Latest Update (June 3, 2020 11:30 AM PST): While refusing to provide more details as to why it banned the hashtag #Sikh on its platform, Instagram said it has revoked the ban on #Sikh on and a similar change is expected on Facebook soon.
The Sikh Coalition reported the following –
UPDATE: #Sikh now appears on Instagram again, but still not on Facebook; Facebook has confirmed receipt of our inquiry and is investigating the issue. We will continue to provide more information when we have it.
LONDON, UK—Instagram and Facebook stopped the use of hashtags which minority communities, such as Sikhs, use in raising awareness around human right abuses.
Today (3 June) all social media platforms were rife with comments from the Sikh community at the banning of the hashtag #Sikh. When searching for the hashtag on Instagram, users were confronted with a message:
“Posts of this hashtag are temporarily hidden because of unusual activity that may not meet Instagram’s Community Guidelines.”
No further details were provided as to the reason why the hashtag had been banned but many users on platforms such as Twitter, Instagram and Facebook suggested it was because of growing pressure Facebook faces in its biggest market, India.
Banning linked to Sikh Genocide of 1984?
This year marks the 36th anniversary of the Sikh Genocide of 1984 which began in June 1984 with a military attack by the Indian Government on Sri Harmandir Sahib (commonly referred to by non-Sikhs as the Golden Temple). Thousands of innocent men, women and children were killed by the Indian Army in an operation named Operation Bluestar; with eyewitnesses saying over 8,000 pilgrims perished. More articles relating to 1984 can be found here.
This month many Sikhs have continued to highlight the Sikh Genocide and used the #Sikh as part of their posts. The attack by the Indian Government throughout 1984 and the years that followed is still a sore subject for both the Sikhs as the victims and the Indian Government’ who continue to actively target anyone who raises the matter. One of the more high profile figures to be banned by India for condemning the Genocide was Canadian NDP Leader Jagmeet Singh.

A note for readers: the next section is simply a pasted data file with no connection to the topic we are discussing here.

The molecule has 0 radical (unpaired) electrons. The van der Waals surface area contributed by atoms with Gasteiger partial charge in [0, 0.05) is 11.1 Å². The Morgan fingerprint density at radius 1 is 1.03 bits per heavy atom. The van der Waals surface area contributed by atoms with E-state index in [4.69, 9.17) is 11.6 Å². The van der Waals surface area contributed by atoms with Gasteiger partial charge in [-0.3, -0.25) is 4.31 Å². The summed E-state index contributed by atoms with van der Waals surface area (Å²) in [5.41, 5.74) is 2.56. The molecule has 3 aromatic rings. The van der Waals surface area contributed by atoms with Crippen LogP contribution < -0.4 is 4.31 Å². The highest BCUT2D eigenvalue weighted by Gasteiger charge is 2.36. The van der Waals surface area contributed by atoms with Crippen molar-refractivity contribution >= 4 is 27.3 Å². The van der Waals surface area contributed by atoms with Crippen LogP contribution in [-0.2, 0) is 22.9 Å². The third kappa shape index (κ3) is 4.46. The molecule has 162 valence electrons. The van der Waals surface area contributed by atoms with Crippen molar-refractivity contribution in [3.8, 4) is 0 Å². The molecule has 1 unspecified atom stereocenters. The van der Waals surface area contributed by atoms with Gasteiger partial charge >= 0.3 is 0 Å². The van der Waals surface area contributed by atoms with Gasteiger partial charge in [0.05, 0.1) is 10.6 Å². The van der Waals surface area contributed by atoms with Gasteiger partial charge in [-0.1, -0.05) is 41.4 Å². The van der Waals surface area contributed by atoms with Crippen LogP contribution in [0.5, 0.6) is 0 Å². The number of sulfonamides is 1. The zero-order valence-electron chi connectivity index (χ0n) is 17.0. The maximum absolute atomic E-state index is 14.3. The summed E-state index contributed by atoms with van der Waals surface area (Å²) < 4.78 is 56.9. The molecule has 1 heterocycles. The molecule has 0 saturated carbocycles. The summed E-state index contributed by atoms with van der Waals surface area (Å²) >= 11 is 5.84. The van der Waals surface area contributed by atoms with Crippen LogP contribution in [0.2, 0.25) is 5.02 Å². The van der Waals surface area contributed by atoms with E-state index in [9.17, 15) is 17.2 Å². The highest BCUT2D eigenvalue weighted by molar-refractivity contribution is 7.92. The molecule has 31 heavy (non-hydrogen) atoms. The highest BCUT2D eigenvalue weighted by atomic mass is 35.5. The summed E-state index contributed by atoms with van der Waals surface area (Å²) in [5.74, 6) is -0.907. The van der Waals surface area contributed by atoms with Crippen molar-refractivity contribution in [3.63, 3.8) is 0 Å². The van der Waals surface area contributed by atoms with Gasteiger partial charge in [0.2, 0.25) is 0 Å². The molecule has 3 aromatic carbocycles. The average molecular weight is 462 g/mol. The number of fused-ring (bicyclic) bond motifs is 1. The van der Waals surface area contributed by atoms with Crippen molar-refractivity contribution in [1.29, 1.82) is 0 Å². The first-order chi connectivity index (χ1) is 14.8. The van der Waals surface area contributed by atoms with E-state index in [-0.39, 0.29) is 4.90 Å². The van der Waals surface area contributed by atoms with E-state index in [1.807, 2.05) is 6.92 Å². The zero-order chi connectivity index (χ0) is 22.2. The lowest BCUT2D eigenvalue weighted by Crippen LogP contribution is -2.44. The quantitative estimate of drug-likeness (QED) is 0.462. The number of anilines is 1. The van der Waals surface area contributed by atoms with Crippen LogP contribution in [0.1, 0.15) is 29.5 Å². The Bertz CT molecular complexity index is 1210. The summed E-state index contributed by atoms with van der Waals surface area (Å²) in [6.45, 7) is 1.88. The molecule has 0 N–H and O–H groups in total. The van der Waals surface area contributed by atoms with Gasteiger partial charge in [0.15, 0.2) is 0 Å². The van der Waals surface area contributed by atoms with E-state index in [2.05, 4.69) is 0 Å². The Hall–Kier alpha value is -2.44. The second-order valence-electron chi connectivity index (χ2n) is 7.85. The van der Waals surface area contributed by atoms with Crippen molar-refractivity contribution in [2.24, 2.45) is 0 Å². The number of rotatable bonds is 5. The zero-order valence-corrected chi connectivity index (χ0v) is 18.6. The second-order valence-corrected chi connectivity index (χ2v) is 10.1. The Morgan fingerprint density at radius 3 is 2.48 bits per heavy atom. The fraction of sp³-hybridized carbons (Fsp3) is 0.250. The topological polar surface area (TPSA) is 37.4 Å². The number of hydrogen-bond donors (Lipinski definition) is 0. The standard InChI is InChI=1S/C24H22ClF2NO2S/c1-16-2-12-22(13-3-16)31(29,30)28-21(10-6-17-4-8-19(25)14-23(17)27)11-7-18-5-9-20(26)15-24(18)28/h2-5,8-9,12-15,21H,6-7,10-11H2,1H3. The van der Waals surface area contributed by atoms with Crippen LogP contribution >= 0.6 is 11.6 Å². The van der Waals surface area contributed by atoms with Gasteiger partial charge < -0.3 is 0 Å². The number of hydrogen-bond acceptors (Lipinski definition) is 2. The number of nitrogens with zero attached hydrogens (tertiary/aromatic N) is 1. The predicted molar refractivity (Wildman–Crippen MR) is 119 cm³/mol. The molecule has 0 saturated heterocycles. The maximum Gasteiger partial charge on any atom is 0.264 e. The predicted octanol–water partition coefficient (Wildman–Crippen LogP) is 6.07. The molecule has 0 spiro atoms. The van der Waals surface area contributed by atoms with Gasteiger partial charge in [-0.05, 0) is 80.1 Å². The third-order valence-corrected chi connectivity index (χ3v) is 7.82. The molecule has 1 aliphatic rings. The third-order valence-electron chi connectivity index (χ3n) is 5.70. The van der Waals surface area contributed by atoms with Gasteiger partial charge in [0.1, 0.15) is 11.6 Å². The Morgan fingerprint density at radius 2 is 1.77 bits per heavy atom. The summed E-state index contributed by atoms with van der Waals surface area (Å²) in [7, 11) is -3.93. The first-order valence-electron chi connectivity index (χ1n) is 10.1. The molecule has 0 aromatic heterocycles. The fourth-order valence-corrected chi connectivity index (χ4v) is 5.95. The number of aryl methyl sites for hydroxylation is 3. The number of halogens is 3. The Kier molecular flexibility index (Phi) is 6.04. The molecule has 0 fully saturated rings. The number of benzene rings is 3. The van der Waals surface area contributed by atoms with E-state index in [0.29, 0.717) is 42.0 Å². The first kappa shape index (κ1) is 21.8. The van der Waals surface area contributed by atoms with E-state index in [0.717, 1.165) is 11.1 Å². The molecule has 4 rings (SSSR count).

Recent years have seen a step up by the Indian Government in applying pressure on countries where remembrance rallies are held to mark the anniversary. Earlier this year when India committed further human rights abuses in Kashmir, the Indian Government made a direct request to the UK Government to stop a protest by Kashmiri’s and Sikhs held in London, but those requested were rejected. Last year also saw the targeting of Sikh activists by the UK authorities, which also saw Indian Police attend warrants, however no one has been charged in relation to the raids. The raids were linked to the illegal incarceration of Jagtar Singh Johal, a British man in India on alleged terror chargers. He has been in Indian Police custody since 4 November 2017 and to date Mr Johal has not been charged with any offences, left to rot in the Indian jail system by British Government.
India has also applied pressure on companies such as Facebook, who own Instagram as well as popular messaging network WhatsApp, to stop the publications of any material which talks about freedom movements or the creation of a separate state within India, in order for Facebook to be allowed to operate in India. Facebook has accepted the terms and routinely remove any material which highlights freedom movements in India, with India being Facebook’s largest market with more than 270 million active monthly users.
Facebook has already been banned in China after not being willing to follow their rules and they cannot afford to devalue their stock value by letting people highlight human right abuses in India and lose favour with the Indian Government.
While refusing to provide more details as to why it banned the hashtag #Sikh on its platform, Instagram said it has revoked the ban on #Sikh and a similar change is expected on Facebook soon. It did not provide any details on what prompted the ban in the first place.